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Alternative Living Arrangements for the Elderly

By Daniel B. Kaplan, PhD, LICSW, Assistant Professor, Adelphi University School of Social Work
Barbara J. Berkman, DSW, PhD, Helen Rehr/Ruth Fitzdale Professor Emerita, Columbia University School of Social Work

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Patient Education

Living arrangements and relationships that do not involve living with a spouse, with an adult child, or alone are fairly common among the elderly. For example, a substantial proportion of elderly people who never married, are divorced, or are widowed have long-standing and close relationships with siblings, friends, and partners. Understanding the nature of these relationships helps practitioners plan care that is in keeping with a patient’s wishes.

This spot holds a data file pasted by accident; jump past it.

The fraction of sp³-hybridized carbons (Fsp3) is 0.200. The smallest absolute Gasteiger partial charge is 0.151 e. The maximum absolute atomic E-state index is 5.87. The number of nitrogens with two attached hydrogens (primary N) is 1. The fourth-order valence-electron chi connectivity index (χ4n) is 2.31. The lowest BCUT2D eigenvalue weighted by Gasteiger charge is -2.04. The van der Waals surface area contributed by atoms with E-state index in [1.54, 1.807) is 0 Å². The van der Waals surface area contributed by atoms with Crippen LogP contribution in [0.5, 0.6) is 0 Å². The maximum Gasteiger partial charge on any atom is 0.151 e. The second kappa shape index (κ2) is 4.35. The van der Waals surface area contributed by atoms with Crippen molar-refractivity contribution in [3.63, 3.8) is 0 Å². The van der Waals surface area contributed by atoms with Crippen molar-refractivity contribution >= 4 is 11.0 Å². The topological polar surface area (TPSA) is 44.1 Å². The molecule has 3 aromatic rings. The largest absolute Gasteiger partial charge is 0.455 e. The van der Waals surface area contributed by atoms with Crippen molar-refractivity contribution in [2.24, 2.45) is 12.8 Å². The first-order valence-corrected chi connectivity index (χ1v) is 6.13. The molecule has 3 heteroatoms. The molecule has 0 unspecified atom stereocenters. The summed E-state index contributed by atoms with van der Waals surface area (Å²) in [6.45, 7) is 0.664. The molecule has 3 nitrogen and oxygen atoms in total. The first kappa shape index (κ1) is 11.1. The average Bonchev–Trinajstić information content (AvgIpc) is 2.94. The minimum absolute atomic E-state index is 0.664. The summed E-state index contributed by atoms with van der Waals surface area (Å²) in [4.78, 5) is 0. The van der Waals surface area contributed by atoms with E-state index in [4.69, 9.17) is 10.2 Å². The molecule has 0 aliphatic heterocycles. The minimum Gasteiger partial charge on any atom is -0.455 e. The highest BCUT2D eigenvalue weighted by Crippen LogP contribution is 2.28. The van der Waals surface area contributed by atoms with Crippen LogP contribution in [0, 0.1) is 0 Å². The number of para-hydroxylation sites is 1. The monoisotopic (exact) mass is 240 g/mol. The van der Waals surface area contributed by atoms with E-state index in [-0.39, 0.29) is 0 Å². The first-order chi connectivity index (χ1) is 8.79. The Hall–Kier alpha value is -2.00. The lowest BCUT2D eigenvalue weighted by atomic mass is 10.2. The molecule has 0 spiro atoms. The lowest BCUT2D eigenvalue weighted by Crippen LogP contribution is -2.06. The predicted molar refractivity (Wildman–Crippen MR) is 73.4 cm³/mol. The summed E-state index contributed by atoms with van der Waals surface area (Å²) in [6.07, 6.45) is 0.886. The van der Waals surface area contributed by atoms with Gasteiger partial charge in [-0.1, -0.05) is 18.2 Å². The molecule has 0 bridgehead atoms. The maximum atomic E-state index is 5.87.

Consideration of the homosexual elderly

About 6 to 10% of the US population are estimated to be homosexual adults, including as many as 4 million of the elderly. Elderly people in a homosexual relationship face special challenges. The health care system may not be aware of their sexual preference, may not recognize their partner as having a role in caregiving decisions or as being part of the patient’s family, and may not provide services that are appropriate for their circumstances. For example, an unmarried partner may not have legal standing in decision making for a cognitively impaired patient and may not be able to share a room in a nursing home or other congregate living setting. Health care practitioners should ask questions about partners and marital status or living arrangements, and try to accommodate patient preferences.